He’d known, somewhere in the back of his mind, that she lived round here. A couple of his mates has seen her, plus, when she’d been on TV, bits of it had been in Chiswick. He was waiting outside the bank for his brother and had been standing there long enough to notice a black cab with its meter running, sitting at the curb outside Waitrose for a good five minutes. That’s expensive, even for someone who can afford digs in these ends; recognised her as soon as she came out of the shop, even before he saw her face. It was the way her shoulders hunched; the way she scurried. Even though she should be used to people looking at her by now, she must’ve felt his gaze, because she turned and caught him with his mouth open and a look of surprise on his face. Eyebrows up; jaw dropped. He could imagine what he must’ve looked like but couldn’t help himself, and trying to disguise a look like that, well – it only makes it worse. A flash of misery and insecurity flickered in her eyes before she dived headlong into the backseat. Moments later, the open door was flanked by Waitrose staff, packing carrier bags into the cab. He could see her in the far corner, cowering; face turned away from the shop assistants as the door slammed and the taxi pulled away from the curb. The bag packers whispered amongst themselves.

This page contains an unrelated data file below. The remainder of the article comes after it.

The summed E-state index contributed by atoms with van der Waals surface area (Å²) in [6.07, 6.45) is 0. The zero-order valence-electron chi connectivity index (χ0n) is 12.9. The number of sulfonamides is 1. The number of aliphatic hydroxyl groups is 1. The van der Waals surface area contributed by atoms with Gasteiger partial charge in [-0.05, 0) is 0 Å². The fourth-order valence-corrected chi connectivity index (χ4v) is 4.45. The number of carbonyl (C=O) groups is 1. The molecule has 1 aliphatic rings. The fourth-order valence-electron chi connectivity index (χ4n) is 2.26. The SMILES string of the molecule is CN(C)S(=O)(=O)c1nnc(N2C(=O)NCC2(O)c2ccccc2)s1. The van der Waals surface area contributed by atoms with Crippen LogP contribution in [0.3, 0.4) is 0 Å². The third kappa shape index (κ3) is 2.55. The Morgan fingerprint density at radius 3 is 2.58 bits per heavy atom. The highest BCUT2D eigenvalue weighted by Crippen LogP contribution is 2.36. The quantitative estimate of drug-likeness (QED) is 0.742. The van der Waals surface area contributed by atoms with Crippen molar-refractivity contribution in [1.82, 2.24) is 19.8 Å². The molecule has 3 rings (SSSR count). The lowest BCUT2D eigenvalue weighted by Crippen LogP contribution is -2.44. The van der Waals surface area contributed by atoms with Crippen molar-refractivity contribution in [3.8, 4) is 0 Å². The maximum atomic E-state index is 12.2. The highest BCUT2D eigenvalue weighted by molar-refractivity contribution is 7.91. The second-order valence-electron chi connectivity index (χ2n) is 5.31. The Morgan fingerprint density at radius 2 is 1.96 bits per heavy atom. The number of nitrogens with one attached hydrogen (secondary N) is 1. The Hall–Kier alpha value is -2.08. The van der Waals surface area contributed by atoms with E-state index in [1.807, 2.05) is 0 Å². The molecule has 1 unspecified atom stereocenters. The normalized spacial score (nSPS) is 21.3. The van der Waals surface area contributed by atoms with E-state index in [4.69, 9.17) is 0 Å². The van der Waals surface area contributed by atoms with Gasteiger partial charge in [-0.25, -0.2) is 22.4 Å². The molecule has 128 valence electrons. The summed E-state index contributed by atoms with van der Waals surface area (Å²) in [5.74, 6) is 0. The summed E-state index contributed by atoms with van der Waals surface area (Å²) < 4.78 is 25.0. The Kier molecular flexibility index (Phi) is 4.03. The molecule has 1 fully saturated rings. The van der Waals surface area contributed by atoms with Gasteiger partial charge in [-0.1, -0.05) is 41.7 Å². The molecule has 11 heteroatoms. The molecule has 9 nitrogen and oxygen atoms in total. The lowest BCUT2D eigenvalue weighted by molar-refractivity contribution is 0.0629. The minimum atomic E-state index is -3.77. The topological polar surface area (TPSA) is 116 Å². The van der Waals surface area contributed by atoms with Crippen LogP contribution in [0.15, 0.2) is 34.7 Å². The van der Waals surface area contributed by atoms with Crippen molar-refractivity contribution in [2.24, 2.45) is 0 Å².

“Poor girl,” one of them said.
He hoped she would turn round to look at him out the back window, but instead, she just slipped down in her seat and was gone.

Later, in the pub.
“Yeah, I saw her.”
“She used to be well fit.”
“Bet she got bare payout for that.”
“What’s she like – up close?”
Before he can answer, someone else chimes in.
“Mash up! He threw acid in her face. What do you think it looks like?”
He lets the boys do their thing, smiling as pints are slammed down on the table.

Walking home that night he thinks of the girl some more. How she was beautiful once. And how she was beautiful now. How he had stared at her, but he wasn’t thinking what she thought he was thinking. She thought he was staring at a freak, macabre and grotesque, but really he was looking at her the same way he would look at any girl. He wanted to see her again. He thought how, if he did see her again, he would go up and talk to her, try and get her number. He thought how he could hold her in his arms, how he should kiss her fucked up face, how he – screw it, who’s he kidding? He would totally bang her.

Iphgenia Baal

This entry was posted on in homepage and tagged . Bookmark the permalink.

Leave a Reply

This site uses Akismet to reduce spam. Learn how your comment data is processed.